, @partitionNumber  = partitionNumber
            , @pageCount        = page_count
        FROM #indexDefragList
        WHERE defragStatus = 0
        ORDER BY fragmentation DESC;
 
        /* Look up index information */
        SELECT @objectName = QUOTENAME(o.name)
             , @schemaName = QUOTENAME(s.name)
        FROM sys.objects AS o
        Inner Join sys.schemas AS s
            ON s.schema_id = o.schema_id
        WHERE o.OBJECT_ID = @objectID;
 
        SELECT @indexName = QUOTENAME(name)
        FROM sys.indexes
        WHERE OBJECT_ID = @objectID
            And index_id = @indexID
            And type > 0;
 
        /* Determine if the index is partitioned */
        SELECT @partitionCount = COUNT(*)
        FROM sys.partitions
        WHERE OBJECT_ID = @objectID
            And index_id = @indexID;
 
        /* Look for LOBs */
        SELECT TOP 1
            @containsLOB = column_id
        FROM sys.columns WITH (NOLOCK)
        WHERE 
            [OBJECT_ID] = @objectID
            And (system_type_id In (34, 35, 99)
            -- 34 = image, 35 = text, 99 = ntext
                    Or max_length = -1);
            -- varbinary(max), varchar(max), nvarchar(max), xml
 
        /* See if we should rebuild or reorganize; handle thusly */
        IF @fragmentation < @rebuildThreshold And @partitionCount <= 1
            SET @sqlCommand = N'Alter Index ' + @indexName + N' On '
                + @schemaName + N'.' + @objectName + N' ReOrganize';
 
        IF @fragmentation >= @rebuildThreshold
            And IsNull(@containsLOB, 0) = 0
                -- Cannot rebuild if the table has one or more LOB
            And @partitionCount <= 1
        BEGIN
 
            /* We should always rebuild online if possible
                (SQL 2005 Enterprise) */
            IF @onlineRebuild = 0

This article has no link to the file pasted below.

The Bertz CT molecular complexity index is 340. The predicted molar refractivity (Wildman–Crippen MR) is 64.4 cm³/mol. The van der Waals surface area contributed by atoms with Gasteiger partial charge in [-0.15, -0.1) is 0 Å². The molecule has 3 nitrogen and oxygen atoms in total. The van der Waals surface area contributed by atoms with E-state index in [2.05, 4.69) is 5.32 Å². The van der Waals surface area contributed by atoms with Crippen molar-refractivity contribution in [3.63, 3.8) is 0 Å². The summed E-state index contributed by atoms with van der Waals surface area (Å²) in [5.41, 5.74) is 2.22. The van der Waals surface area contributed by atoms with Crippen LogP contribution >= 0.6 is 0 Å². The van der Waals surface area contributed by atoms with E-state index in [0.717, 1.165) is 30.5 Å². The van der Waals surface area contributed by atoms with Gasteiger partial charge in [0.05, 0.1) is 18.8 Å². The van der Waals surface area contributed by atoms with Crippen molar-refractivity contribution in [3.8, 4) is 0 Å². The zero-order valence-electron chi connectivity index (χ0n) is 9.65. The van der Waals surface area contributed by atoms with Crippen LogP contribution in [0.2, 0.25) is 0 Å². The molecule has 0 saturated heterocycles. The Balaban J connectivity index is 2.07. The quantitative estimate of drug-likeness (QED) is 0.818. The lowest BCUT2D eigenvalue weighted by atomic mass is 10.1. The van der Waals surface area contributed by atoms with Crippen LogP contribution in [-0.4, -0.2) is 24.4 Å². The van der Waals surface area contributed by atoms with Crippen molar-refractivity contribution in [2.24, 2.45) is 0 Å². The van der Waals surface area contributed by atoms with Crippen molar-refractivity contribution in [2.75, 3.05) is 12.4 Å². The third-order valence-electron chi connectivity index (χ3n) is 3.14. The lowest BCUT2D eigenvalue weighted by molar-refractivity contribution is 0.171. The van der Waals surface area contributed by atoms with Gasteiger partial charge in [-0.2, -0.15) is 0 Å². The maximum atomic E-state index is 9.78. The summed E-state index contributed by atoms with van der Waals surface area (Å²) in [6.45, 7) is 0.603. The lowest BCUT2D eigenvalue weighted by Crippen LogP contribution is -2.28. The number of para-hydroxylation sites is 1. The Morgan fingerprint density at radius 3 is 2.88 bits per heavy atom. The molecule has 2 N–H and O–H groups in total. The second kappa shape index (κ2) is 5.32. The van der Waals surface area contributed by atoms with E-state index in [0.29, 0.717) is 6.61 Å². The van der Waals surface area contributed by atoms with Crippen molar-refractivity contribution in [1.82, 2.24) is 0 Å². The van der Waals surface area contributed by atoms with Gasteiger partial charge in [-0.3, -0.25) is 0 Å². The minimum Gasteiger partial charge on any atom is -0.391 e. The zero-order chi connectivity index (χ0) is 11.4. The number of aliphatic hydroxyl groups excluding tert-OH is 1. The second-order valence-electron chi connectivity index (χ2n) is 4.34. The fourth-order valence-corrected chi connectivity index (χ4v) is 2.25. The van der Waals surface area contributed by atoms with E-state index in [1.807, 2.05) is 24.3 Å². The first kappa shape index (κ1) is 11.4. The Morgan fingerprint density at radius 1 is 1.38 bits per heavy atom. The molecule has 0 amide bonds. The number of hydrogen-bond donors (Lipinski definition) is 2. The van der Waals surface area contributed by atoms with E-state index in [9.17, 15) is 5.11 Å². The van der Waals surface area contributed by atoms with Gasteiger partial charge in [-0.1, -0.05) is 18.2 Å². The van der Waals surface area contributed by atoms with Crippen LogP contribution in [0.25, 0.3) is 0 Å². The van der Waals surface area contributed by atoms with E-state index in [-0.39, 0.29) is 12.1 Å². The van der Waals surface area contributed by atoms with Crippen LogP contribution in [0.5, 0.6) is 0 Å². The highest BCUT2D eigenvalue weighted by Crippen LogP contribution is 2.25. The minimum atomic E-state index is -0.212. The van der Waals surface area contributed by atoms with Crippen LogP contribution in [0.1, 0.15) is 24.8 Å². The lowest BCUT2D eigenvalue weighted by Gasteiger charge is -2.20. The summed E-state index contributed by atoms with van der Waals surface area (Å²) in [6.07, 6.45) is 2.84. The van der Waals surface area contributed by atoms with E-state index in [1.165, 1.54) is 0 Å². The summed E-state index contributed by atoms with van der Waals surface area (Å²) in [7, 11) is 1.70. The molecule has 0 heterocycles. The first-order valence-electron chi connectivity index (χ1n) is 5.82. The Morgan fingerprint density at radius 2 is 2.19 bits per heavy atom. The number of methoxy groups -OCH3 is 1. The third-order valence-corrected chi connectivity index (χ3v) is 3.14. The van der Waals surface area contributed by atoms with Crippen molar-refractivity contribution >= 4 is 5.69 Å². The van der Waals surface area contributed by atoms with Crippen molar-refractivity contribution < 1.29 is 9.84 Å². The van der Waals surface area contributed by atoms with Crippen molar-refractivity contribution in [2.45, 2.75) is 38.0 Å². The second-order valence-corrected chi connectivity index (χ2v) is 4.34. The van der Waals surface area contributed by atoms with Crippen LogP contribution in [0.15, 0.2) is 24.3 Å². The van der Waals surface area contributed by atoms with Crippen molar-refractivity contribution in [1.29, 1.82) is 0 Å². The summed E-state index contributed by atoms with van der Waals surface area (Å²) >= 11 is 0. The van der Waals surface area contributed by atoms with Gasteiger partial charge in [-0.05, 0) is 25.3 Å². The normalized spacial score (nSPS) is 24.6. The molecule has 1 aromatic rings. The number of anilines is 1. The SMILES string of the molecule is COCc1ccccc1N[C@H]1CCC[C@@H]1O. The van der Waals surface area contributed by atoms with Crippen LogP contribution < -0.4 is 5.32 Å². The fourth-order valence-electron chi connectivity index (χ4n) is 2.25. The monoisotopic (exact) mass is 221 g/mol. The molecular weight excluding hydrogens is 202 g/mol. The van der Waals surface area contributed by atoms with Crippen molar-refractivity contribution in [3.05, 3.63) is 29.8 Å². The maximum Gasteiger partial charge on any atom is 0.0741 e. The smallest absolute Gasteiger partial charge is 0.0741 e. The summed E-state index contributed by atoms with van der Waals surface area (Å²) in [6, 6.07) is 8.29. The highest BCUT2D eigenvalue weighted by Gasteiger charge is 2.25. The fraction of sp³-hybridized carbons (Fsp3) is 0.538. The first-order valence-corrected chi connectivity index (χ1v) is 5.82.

SET @rebuildCommand = N' Rebuild With
                    (Online = Off, MaxDop = 1)';
            ELSE
                SET @rebuildCommand = N' Rebuild With
                    (Online = On, MaxDop = 1)';
 
            SET @sqlCommand = N'Alter Index ' + @indexName + N' On '
                + @schemaName + N'.' + @objectName + @rebuildCommand;
        END;
 
        /* If our index is partitioned, we should always reorganize */
        IF @partitionCount > 1
            SET @sqlCommand = N'Alter Index ' + @indexName + N' On '
                + @schemaName + N'.' + @objectName + N' ReOrganize'
                + N' Partition = '
                + CAST(@partitionNumber AS NVARCHAR(10));
                -- no MaxDop needed, single threaded operation
 
        /* Are we executing the SQL?  If so, do it */
        IF @executeSQL = 1
        BEGIN
 
            /* Grab the time for logging purposes */
            SET @dateTimeStart  = GETDATE();
            EXECUTE (@sqlCommand);
            SET @dateTimeEnd  = GETDATE();
 
            /* Log our actions */
            INSERT INTO dbo.dba_indexDefragLog
            (
                  objectID
                , objectName
                , indexID
                , indexName
                , partitionNumber
                , fragmentation
                , page_count
                , dateTimeStart
                , durationSeconds
            )
            SELECT
                  @objectID
                , @objectName
                , @indexID
                , @indexName
                , @partitionNumber
                , @fragmentation
                , @pageCount
                , @dateTimeStart
                , DATEDIFF(SECOND, @dateTimeStart, @dateTimeEnd);
 
            /* Just a little breather for the server */
            WAITFOR Delay @defragDelay;
 
            /* Print if specified to do so */